In December 2021, I received a career opportunity to leave my country and the continent of Africa for a much larger office and client base in the Middle East. Based on my own research and advice from others, it seemed like an auspicious opportunity. But I had to make sure I was comfortable with the facts before making a final decision.
Figuring out what you want next in your career can be daunting. There are many factors to consider – your interests, skills, values, experience, timing, family, and even other occupations. Research on its own might not address what your gut feels is the right decision. On the other hand, basing a decision on a gut feeling is less likely to address all possible constraints.
Combining research (including seeking advice) and self-reflection are the two most effective ways to figure out your “next.” I recommend approaching the process in this order: reflect, research, and finally, reflect again. Building upon self-reflection can lead to greater clarity and confidence in your decision.
What does 'next' look like?
Isolating your “next” from your current circumstances and emotions is an essential first step. This will help you acknowledge any limitations in your next opportunity and make an impartial assessment against your current occupation and career objectives.
[ Also read IT careers: 3 tips for working with a recruiter. ]
Sometimes your “next” can mean maintaining your current career or occupation but doing it differently. But you must isolate your “next” from current circumstances that might influence your decision and evaluate each separately.
I often listen to a podcast called Asian Efficiency, which uses a framework of Time, Energy, and Attention (TEA) to reflect objectively on your daily experience. When these three factors are unbalanced, you may feel disconnected from your productivity and how you relate to your career.
In my previous IT role, I was responsible for helping drive digital transformation in my office and across the African network of the audit firm. Driving the transformation meant demonstrating automation that made auditing easier. However, onboarding those who embraced this transformation was bound to conflict with those who did not want change: One group saw the “next” in their careers as an opportunity to apply their expert knowledge to champion specialized automation. The other group might consider a less demanding workplace.
Stick to your brand
Organizations have visions and mission statements that reflect their ideals and help to brand the organization and set it apart from competitors. People are often inspired by ideals and can go to great lengths to defend them. Because I see my occupation as a transaction in which my interests and the organization’s interests should align, I invest time building my own brand, or personality signature, into my work ethic.
Every month, thousands of people across the globe graduate with the same technical skills you have. To stand out, establish your own brand to communicate your values and how you approach work. For example, one of my fundamental values is to give back to society. This was a deliberate consideration when I chose which career and employer best fit and enhanced my brand.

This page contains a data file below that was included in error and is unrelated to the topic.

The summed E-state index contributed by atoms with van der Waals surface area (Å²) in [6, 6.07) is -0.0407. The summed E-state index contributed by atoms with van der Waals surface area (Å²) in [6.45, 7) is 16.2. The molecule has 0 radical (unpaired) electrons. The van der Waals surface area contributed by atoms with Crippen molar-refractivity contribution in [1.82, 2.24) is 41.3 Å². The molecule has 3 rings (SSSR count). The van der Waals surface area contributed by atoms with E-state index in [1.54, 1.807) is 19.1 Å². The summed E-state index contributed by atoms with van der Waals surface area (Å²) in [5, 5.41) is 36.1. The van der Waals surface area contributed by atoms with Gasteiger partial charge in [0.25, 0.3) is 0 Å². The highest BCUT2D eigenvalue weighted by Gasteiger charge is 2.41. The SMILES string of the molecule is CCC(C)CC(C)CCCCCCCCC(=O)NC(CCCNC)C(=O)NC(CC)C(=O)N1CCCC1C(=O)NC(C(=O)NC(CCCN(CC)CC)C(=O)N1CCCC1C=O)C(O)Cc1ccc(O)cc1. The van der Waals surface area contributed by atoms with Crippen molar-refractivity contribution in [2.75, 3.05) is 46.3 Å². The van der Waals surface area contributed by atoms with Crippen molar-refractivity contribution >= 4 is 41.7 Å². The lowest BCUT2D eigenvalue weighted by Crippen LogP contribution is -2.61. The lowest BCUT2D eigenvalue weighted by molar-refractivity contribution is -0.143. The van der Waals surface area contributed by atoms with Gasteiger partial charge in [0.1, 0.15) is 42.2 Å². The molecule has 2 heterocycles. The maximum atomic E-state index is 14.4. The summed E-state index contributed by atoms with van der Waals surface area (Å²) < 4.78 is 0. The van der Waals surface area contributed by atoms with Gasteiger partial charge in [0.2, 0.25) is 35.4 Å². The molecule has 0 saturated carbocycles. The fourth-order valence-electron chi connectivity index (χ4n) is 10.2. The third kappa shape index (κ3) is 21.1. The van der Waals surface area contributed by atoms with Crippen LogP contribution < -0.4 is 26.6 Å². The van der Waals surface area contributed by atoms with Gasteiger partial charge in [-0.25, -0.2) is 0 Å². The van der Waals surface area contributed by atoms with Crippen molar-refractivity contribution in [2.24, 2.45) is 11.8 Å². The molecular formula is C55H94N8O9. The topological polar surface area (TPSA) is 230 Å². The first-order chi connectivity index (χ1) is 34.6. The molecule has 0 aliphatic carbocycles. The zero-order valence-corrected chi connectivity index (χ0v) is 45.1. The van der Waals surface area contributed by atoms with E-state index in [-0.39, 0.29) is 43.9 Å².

To avoid conflicts between your priorities and career demands, focus on building a brand that closely reflects your personality and values. This can also help guide you as you make decisions about your career.
Here are some considerations to keep in mind when setting up your own brand:
1. Your natural self is your best ally
In today’s fast-paced information age, nobody has the time or the energy to live a double life.
2. Be consistent in your brand
Make it personal. Your brand should be true to who you are to the extent that you feel hurt when you don’t live up to it. Continually explore what you’d like your brand to look like in a few years.
3. Network and grow
Build the right community around you that supports your growth areas.
4. Have a selling angle and own your space
Go beyond your technical skills – build your soft skills and use them to communicate to the world who you are and what you stand for.
5. Build your brand based on who you aspire to be
You don’t necessarily need to focus on your present strengths. Instead, highlight the areas you want to develop.
For instance, if you want to be good at commenting code but have a natural talent for primary coding, choose more tasks or roles related to commenting to build that expertise. Then promote these growing areas as part of your brand when pursuing career opportunities. Give your target career the “aha” moment when people discover your skillset. This keeps them interested in seeing more of your potential.
Research, confront, and consult
After examining your vision for your future and assessing your own personal brand, gather the facts and research your career situation or the job opportunity ahead of you. Then confront the factors draining your time, energy, or attention. And finally, consult with others to gain different perspectives.
When you take these steps and carefully consider what matters to you, you are more likely to make a meaningful move that drives your career forward.
[ Check out essential career advice from 37 award-winning CIOs! Get a variety of insights on leadership, strategy, and career development from IT executives at Mayo Clinic, Dow, Aflac, Liberty Mutual, Nordstrom, and more: Ebook: 37 award-winning CIOs share essential IT career advice. ]